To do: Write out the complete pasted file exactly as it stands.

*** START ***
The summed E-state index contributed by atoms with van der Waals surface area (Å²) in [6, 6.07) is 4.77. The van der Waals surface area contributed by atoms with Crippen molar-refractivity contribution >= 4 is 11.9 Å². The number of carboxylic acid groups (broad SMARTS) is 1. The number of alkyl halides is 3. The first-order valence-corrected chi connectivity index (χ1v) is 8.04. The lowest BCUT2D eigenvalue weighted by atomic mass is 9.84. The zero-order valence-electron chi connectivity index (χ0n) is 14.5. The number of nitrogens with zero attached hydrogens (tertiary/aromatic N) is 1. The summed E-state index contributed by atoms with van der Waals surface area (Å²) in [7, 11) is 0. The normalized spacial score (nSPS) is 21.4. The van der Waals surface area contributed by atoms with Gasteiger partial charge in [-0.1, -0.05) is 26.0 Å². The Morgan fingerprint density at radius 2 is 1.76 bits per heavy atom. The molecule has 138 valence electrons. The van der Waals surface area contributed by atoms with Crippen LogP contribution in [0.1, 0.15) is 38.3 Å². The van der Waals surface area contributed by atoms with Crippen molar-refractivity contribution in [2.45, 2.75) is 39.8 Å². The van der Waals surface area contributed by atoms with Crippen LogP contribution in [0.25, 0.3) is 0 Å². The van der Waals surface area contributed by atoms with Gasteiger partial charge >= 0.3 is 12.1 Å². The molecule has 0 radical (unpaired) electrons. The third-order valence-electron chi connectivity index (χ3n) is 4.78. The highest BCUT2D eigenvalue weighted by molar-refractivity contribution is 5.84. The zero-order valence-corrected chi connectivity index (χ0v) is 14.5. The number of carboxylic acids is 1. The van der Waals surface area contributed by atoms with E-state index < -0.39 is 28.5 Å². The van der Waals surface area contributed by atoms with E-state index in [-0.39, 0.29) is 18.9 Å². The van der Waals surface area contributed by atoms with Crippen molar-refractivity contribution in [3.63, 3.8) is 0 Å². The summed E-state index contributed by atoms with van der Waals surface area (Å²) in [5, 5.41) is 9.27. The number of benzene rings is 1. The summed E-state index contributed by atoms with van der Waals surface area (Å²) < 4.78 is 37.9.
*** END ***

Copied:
The summed E-state index contributed by atoms with van der Waals surface area (Å²) in [6, 6.07) is 4.77. The van der Waals surface area contributed by atoms with Crippen molar-refractivity contribution >= 4 is 11.9 Å². The number of carboxylic acid groups (broad SMARTS) is 1. The number of alkyl halides is 3. The first-order valence-corrected chi connectivity index (χ1v) is 8.04. The lowest BCUT2D eigenvalue weighted by atomic mass is 9.84. The zero-order valence-electron chi connectivity index (χ0n) is 14.5. The number of nitrogens with zero attached hydrogens (tertiary/aromatic N) is 1. The summed E-state index contributed by atoms with van der Waals surface area (Å²) in [7, 11) is 0. The normalized spacial score (nSPS) is 21.4. The van der Waals surface area contributed by atoms with Gasteiger partial charge in [-0.1, -0.05) is 26.0 Å². The Morgan fingerprint density at radius 2 is 1.76 bits per heavy atom. The molecule has 138 valence electrons. The van der Waals surface area contributed by atoms with Crippen LogP contribution in [0.1, 0.15) is 38.3 Å². The van der Waals surface area contributed by atoms with Crippen molar-refractivity contribution in [2.45, 2.75) is 39.8 Å². The van der Waals surface area contributed by atoms with Crippen LogP contribution in [0.25, 0.3) is 0 Å². The van der Waals surface area contributed by atoms with Gasteiger partial charge >= 0.3 is 12.1 Å². The molecule has 0 radical (unpaired) electrons. The third-order valence-electron chi connectivity index (χ3n) is 4.78. The highest BCUT2D eigenvalue weighted by molar-refractivity contribution is 5.84. The zero-order valence-corrected chi connectivity index (χ0v) is 14.5. The number of carboxylic acids is 1. The van der Waals surface area contributed by atoms with E-state index < -0.39 is 28.5 Å². The van der Waals surface area contributed by atoms with E-state index in [-0.39, 0.29) is 18.9 Å². The van der Waals surface area contributed by atoms with Crippen molar-refractivity contribution in [3.63, 3.8) is 0 Å². The summed E-state index contributed by atoms with van der Waals surface area (Å²) in [5, 5.41) is 9.27. The number of benzene rings is 1. The summed E-state index contributed by atoms with van der Waals surface area (Å²) < 4.78 is 37.9.